It also helps to be egoless, because most puppeteers go unseen. Clash said he’s rarely recognized, and in one telling scene in “Being Elmo” he walks unnoticed through Times Square as an actor in a giant Elmo costume waves to tourists. That anonymity may fade, however, after “Being Elmo,” which earned a special jury award at the Sundance Film Festival in January and is expanding to multiple cities this weekend after opening in New York to strong reviews.

Classic art, modern life

Puppeteering has flourished for centuries in locales as varied as Italy and India. But the art form enjoyed a particular flowering in 1970s and ‘80s America thanks to Henson, whose characters had a warmth and wit that appealed to all ages. “The Muppet Show,” introduced in 1976, was an outsized success, reaching some 235 million viewers a week in more than 100 countries. Henson soon branched into films with “The Muppet Movie” in 1979 (followed by sequels and the fantasy forays “The Dark Crystal” in 1982 and “Labyrinth” in 1986) and cable with HBO’s “Fraggle Rock” in 1983.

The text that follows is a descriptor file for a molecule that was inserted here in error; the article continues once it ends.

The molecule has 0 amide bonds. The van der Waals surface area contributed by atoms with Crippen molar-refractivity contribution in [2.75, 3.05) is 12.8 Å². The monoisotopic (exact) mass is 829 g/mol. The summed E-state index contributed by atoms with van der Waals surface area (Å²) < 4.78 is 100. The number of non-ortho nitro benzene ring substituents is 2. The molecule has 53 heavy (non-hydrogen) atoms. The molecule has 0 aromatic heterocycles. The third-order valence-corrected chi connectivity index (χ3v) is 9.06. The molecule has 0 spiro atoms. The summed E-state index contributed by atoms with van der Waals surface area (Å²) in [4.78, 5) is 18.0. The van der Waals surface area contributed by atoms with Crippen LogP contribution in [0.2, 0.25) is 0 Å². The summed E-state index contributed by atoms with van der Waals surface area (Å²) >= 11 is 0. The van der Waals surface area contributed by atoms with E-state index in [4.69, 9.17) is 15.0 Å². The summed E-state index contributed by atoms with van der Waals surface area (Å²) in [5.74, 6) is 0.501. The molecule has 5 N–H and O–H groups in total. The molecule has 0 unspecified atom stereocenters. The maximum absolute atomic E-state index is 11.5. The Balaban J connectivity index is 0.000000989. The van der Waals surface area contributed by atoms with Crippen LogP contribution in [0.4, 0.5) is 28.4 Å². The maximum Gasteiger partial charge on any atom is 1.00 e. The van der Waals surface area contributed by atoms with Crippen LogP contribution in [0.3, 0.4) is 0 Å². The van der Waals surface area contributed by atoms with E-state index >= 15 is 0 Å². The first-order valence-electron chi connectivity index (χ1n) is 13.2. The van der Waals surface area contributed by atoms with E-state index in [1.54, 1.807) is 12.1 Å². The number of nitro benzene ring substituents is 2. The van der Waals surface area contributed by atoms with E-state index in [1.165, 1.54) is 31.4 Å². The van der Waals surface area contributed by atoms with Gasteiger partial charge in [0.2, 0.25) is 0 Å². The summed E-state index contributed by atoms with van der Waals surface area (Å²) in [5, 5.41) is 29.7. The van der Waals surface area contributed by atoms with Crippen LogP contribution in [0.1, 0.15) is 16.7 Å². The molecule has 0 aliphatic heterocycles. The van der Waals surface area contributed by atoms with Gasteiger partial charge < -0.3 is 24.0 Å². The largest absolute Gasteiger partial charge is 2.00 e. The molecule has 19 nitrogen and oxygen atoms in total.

After Henson’s sudden death at age 53 in 1990, puppeteering continued to evolve in new, often more adult-oriented ways. Puppets have been central to two of the longest-running shows in Broadway history — Julie Taymor’s adaptation of Disney’s “The Lion King,” in which ornate puppets populate the jungle, and the musical “Avenue Q,” an outré Sesame Street parody. In 2004, the film “Team America: World Police,” from the creators of “South Park,” tested the Motion Picture Assn. of America’s ratings board with a raunchy puppet love scene.

Because they’re graphical, visually driven characters, puppets cross cultural borders well, for both children and adults.

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The Walt Disney Co. is betting that the Muppets will connect with a new, generation of kids as readily as they did with their parents. It’s a gamble — one the new film winks at with several references to a hardened world that has no place for a banjo-playing frog. (The Muppets’ competition to get back on TV is a bleak reality program called “Punch Teacher.”)